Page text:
Lost, Never

Tuesday, September 07, 2021 —(On September 20, the full moon, “Harvest”, will rise nearest to earth.)

The French film star Jean Paul Belmondo has died. I’m fondly remembering him along with “those days” of new foreign films.

Everybody loves movies and for years Hollywood cranked them out, one after another, usually using tried and true script formulas. Some notable rebellions made it into Hollywood shootings, becoming standouts, like the creative actor Marlon Brando and the genius innovator Orson Welles.

In the early sixties, alternatives to the “Hollywood look” began arriving in tiny experimental theaters, usually refurbished old movie houses that sold tickets cheaply. They showed the films considered as “New Waves” from France, “Italian realism” from (of course) Italy, and (along with the Beatles) refreshing British views of youth and social maturing.

My family loved movies. They were family nights out. They were afternoon babysitters for kids out of school. I grew up watching Hollywood’s weekly putouts. As a youngster living in Oklahoma, I couldn’t get enough of popular singing cowboys with beautiful horses who always won against the bad guys.

As I matured and at first, I disliked new films popping up from overseas. Not the “usual movies”, they seemed pointless and silly against Hollywood patterns. It took my head awhile to “get it”, or to understand that a couple of hours of film content hinted at larger human stories, more complicated than a viewing episode captured.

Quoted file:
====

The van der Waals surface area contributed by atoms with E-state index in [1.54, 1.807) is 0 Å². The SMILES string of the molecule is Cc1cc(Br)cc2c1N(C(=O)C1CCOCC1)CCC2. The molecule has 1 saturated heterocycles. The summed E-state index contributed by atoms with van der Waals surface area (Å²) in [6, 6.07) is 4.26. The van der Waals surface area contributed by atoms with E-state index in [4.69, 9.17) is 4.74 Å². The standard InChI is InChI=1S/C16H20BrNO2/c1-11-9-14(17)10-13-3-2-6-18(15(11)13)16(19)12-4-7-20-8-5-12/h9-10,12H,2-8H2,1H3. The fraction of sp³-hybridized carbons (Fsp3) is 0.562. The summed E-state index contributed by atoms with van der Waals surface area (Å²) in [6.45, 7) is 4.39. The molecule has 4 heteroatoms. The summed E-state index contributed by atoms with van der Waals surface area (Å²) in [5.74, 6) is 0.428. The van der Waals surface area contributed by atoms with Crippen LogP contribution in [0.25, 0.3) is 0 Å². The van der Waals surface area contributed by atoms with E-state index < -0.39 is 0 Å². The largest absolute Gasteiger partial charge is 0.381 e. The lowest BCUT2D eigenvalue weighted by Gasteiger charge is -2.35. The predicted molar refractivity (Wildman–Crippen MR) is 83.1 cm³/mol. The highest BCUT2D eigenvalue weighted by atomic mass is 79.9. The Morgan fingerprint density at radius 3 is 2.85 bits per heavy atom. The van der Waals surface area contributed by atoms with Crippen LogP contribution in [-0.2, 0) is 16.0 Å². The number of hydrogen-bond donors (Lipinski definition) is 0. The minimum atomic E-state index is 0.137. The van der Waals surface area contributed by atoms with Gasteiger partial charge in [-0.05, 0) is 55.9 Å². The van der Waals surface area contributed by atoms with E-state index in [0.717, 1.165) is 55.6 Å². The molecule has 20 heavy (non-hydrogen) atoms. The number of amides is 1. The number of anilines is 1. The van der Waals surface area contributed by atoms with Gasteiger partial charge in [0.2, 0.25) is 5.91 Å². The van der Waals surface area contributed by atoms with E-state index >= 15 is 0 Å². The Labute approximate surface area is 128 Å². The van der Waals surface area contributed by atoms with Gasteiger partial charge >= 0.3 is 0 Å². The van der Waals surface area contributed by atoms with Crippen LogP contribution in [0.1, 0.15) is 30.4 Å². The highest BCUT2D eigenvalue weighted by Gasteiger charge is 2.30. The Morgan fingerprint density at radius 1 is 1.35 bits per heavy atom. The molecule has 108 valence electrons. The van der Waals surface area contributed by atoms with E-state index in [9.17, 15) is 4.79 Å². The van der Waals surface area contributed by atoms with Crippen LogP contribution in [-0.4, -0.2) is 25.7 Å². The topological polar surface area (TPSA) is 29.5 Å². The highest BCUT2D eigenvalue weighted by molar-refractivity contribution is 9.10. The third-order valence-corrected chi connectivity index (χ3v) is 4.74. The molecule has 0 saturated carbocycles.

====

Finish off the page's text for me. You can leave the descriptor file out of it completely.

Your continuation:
The upshot was that new films taught me to view and appreciate art. They taught to look carefully at screen action and listen to dialogue, while my viewer’s brain toyed with often-abstract possibilities. They could broaden a film’s palette by hinting at and enlarging ideas into all-human stories.

Belmondo was a capable actor, a cool guy, his face not nearly Hollywood handsome, who spoke always in French. His on-screen work made everything come across, through voice, meanings, and intent. That era produced many more great, memorable non-Hollywood actors. Belmondo’s passing reminds me of many and some fabulous films in which they acted.

It’s time for me to stash these memories, get into the moment and go outside to feed horses. I’ll add that the actors, fine as they were, weren’t the New Wave’s primary driving force. Behind that new film art were creative directors, writers, and camera-folks who created the ideas, made the films. They occupy a special category in the history of great film art.

Dear Friends: Pauline Kael’s (1965), I LOST IT AT THE MOVIES, tells how film touches human hearts. Diana

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